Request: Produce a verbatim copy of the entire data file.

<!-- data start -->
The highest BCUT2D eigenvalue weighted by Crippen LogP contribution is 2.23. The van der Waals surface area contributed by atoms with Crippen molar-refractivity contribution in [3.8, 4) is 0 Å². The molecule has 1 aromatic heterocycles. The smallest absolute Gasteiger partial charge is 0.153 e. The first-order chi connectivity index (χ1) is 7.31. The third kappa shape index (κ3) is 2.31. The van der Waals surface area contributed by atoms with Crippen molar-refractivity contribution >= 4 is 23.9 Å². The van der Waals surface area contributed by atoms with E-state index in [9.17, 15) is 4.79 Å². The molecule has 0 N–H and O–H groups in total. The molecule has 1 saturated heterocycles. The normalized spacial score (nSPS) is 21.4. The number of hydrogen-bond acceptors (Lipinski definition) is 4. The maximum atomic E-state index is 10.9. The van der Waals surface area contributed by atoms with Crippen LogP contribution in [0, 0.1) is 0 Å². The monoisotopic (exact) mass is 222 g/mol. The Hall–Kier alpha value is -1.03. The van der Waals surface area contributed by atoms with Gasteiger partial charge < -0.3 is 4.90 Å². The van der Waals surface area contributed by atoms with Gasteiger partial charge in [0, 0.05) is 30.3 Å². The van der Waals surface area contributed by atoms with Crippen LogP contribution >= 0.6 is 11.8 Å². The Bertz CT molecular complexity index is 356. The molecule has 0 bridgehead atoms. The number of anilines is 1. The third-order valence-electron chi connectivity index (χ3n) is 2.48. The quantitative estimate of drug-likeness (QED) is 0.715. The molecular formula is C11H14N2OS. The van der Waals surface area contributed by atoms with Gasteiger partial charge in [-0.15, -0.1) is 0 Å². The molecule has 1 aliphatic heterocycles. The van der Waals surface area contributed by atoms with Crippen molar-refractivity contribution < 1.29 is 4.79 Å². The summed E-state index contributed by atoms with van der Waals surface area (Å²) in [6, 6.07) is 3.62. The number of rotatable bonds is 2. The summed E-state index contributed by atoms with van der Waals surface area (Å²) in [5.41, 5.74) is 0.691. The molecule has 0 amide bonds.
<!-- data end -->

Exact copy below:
The highest BCUT2D eigenvalue weighted by Crippen LogP contribution is 2.23. The van der Waals surface area contributed by atoms with Crippen molar-refractivity contribution in [3.8, 4) is 0 Å². The molecule has 1 aromatic heterocycles. The smallest absolute Gasteiger partial charge is 0.153 e. The first-order chi connectivity index (χ1) is 7.31. The third kappa shape index (κ3) is 2.31. The van der Waals surface area contributed by atoms with Crippen molar-refractivity contribution >= 4 is 23.9 Å². The van der Waals surface area contributed by atoms with E-state index in [9.17, 15) is 4.79 Å². The molecule has 0 N–H and O–H groups in total. The molecule has 1 saturated heterocycles. The normalized spacial score (nSPS) is 21.4. The number of hydrogen-bond acceptors (Lipinski definition) is 4. The maximum atomic E-state index is 10.9. The van der Waals surface area contributed by atoms with Crippen LogP contribution in [0, 0.1) is 0 Å². The monoisotopic (exact) mass is 222 g/mol. The Hall–Kier alpha value is -1.03. The van der Waals surface area contributed by atoms with Gasteiger partial charge < -0.3 is 4.90 Å². The van der Waals surface area contributed by atoms with Gasteiger partial charge in [0, 0.05) is 30.3 Å². The van der Waals surface area contributed by atoms with Crippen LogP contribution >= 0.6 is 11.8 Å². The Bertz CT molecular complexity index is 356. The molecule has 0 bridgehead atoms. The number of anilines is 1. The third-order valence-electron chi connectivity index (χ3n) is 2.48. The quantitative estimate of drug-likeness (QED) is 0.715. The molecular formula is C11H14N2OS. The van der Waals surface area contributed by atoms with Gasteiger partial charge in [-0.15, -0.1) is 0 Å². The molecule has 1 aliphatic heterocycles. The van der Waals surface area contributed by atoms with Crippen molar-refractivity contribution < 1.29 is 4.79 Å². The summed E-state index contributed by atoms with van der Waals surface area (Å²) in [6, 6.07) is 3.62. The number of rotatable bonds is 2. The summed E-state index contributed by atoms with van der Waals surface area (Å²) in [5.41, 5.74) is 0.691. The molecule has 0 amide bonds.